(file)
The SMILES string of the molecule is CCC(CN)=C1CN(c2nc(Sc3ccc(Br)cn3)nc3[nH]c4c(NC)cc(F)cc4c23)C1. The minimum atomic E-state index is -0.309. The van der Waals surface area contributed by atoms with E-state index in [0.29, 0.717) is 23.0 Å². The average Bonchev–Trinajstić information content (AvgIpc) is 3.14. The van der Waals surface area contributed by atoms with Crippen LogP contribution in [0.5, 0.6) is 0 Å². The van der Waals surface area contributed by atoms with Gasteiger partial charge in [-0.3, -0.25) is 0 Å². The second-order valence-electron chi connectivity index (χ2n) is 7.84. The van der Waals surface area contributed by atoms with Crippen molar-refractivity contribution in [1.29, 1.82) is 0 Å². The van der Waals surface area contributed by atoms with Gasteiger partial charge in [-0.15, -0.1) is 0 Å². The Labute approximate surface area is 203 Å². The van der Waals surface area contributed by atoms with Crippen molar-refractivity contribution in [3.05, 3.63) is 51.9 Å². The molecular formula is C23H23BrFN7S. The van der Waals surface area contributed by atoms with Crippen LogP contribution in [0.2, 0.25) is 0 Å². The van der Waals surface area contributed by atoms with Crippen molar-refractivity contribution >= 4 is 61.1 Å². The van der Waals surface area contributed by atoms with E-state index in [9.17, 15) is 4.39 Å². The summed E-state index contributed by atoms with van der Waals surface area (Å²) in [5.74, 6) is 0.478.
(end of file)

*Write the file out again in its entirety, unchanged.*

The SMILES string of the molecule is CCC(CN)=C1CN(c2nc(Sc3ccc(Br)cn3)nc3[nH]c4c(NC)cc(F)cc4c23)C1. The minimum atomic E-state index is -0.309. The van der Waals surface area contributed by atoms with E-state index in [0.29, 0.717) is 23.0 Å². The average Bonchev–Trinajstić information content (AvgIpc) is 3.14. The van der Waals surface area contributed by atoms with Crippen LogP contribution in [0.5, 0.6) is 0 Å². The van der Waals surface area contributed by atoms with Gasteiger partial charge in [-0.3, -0.25) is 0 Å². The second-order valence-electron chi connectivity index (χ2n) is 7.84. The van der Waals surface area contributed by atoms with Crippen molar-refractivity contribution in [1.29, 1.82) is 0 Å². The van der Waals surface area contributed by atoms with Gasteiger partial charge in [-0.15, -0.1) is 0 Å². The Labute approximate surface area is 203 Å². The van der Waals surface area contributed by atoms with Crippen molar-refractivity contribution in [3.05, 3.63) is 51.9 Å². The molecular formula is C23H23BrFN7S. The van der Waals surface area contributed by atoms with Crippen LogP contribution in [0.2, 0.25) is 0 Å². The van der Waals surface area contributed by atoms with Crippen molar-refractivity contribution >= 4 is 61.1 Å². The van der Waals surface area contributed by atoms with E-state index in [9.17, 15) is 4.39 Å². The summed E-state index contributed by atoms with van der Waals surface area (Å²) in [5.74, 6) is 0.478.